Cleaning services will cost at maximum ~$200 a month (we’re sure there are higher numbers, however, a smart person can spend around $200 and be perfectly fine on a monthly basis). This would represent around eight hours of wages at a $50K income level. Or it would represent two hours at a $200K income level. Somewhere around $150K it becomes logical to outsource your cleaning as you’ll likely free up more than three hours of time with a cleaning service. The key is that you’ll need to spend this free time earning money. Do some quick math the next time you’re in your home/apartment and see how much actual time you spend keeping the place organized, you’ll be surprised to find that its well north of 3 hours.
Laundry services are next in line. Typically, your white collar professional tries to outsource this item first… even though he’s better off hiring a cleaning service. If you’re running your clothes through the wash you can use the spare time to work on anything you like. You’re not losing much time clicking “on” for a washer/dryer since you’re going to be in your home in the first place. The reverse situation is true for cleaning services since you’re physically losing time organizing your place. Once you’re in the ~$250-300K bracket, you’ll want to free up the two hours or so per month you’re *spending* on organizing clothing. In this range you’re better off making a few phone calls, editing your website, writing code (insert any activity that makes YOU money). The amount of time spent can be freed up for a similar cost.
Cooking services are the third item to look at. This is when you’re getting to more extreme levels of income. It doesn’t take much time to order food or to drop by your favorite places to get food. You’ll go down the cooking service line of thinking when you’re no longer interested in tracking your own diet. We’ve got mixed views here since tracking and monitoring food can be rewarding as you figure out what types of vegetables, fruits etc. lead to positive reactions in your body (the basics are covered in Efficiency). Once you feel comfortable with your general diet needs and see no reason to *tweak* your diet in the future you can go down this route. As you can tell by our writing here, we’re still on the fence since we’re constantly changing our diets to see if our bodies respond positively (as a final note, yes your taste buds do change as you age).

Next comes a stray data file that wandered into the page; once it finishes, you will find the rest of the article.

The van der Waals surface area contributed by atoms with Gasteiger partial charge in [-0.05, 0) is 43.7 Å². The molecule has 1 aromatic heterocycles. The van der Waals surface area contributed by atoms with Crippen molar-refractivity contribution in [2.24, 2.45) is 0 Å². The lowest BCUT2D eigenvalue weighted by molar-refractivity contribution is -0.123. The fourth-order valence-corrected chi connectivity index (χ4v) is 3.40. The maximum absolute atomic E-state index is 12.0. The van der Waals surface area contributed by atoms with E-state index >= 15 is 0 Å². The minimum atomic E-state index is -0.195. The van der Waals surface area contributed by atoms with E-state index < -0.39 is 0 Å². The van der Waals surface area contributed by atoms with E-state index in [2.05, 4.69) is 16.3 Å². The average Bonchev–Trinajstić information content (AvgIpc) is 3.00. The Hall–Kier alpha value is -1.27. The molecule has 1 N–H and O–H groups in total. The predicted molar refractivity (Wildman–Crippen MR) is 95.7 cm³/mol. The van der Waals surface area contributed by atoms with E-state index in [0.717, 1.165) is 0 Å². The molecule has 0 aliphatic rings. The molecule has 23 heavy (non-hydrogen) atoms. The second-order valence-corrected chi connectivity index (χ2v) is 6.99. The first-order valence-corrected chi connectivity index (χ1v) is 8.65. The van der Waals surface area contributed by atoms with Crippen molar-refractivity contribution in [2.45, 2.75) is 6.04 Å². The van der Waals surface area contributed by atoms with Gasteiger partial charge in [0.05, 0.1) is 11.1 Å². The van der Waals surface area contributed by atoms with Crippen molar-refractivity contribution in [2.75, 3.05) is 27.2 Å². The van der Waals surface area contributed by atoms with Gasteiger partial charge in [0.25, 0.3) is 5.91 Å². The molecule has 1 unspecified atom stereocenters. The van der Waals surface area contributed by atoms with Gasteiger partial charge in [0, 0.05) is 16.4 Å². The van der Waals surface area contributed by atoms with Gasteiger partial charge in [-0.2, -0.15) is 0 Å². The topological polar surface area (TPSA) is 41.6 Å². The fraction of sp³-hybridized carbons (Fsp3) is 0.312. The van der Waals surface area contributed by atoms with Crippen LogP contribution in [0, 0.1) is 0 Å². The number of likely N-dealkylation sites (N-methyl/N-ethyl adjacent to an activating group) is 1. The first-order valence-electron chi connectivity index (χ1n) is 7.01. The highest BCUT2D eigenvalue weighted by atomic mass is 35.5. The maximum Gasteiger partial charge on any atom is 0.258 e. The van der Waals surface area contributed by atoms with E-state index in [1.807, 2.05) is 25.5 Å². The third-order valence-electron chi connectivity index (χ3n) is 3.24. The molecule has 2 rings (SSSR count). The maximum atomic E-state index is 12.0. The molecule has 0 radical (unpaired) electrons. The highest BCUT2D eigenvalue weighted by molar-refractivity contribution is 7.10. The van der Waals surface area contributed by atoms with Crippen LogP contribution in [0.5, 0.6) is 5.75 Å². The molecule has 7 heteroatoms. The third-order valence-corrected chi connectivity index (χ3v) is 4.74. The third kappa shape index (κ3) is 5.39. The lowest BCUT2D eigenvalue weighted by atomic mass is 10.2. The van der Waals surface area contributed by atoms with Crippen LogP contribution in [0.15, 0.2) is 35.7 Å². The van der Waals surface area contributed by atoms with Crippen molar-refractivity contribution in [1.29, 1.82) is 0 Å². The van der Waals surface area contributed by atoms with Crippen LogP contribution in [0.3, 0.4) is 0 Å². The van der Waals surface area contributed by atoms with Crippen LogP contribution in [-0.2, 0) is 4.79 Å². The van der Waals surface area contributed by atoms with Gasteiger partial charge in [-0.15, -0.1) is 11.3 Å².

Booking services are last. This is when you have your own assistant for all of your scheduling/time management. This is standard in a corporate environment where an assistant takes care of your expenses, travel booking and is “first line of defense” to avoid spam phone calls. Generally, it takes quite a lot of really justify this level of time saving when you’re running your own empire. We’re nowhere near that level of need given that most items can be added to a calendar in a few clicks but if you get to that level congratulations on making it to a high 8 figure or 9 figure net worth!
#3 Paying to Earn Money (Every Single Level): It sounds contradictory since most people look at earning income on an “hourly wage basis”. In this environment, paying for services to unlock more money does not seem plausible. This is also why frugality blogs focus intensely on using all of their effort to cut costs (after all their earnings are capped at time-dependent intervals!). Lets look at the biggest purchases that can earn you more money: 1) customers, 2) sales, 3) design/image and 4) “R&D”.
Customers are the hardest to convert and the most profitable to go after. If your company generates a 50% profit margin, you can spend quite a lot of money on traffic/advertising. Assuming you’re generating $100K a year in operating income (example) you can spend the entire $100K assuming that you’ll generate $201K in sales (you’d make $100.5K in operating income instead). This is why investors focus so much on the “addressable market” and the “audience”. It is because the niche you’re targeting is going to determine how many buyers there are to begin with. Once you can focus in on that group and target them directly, it’s simply about getting them to click “buy”.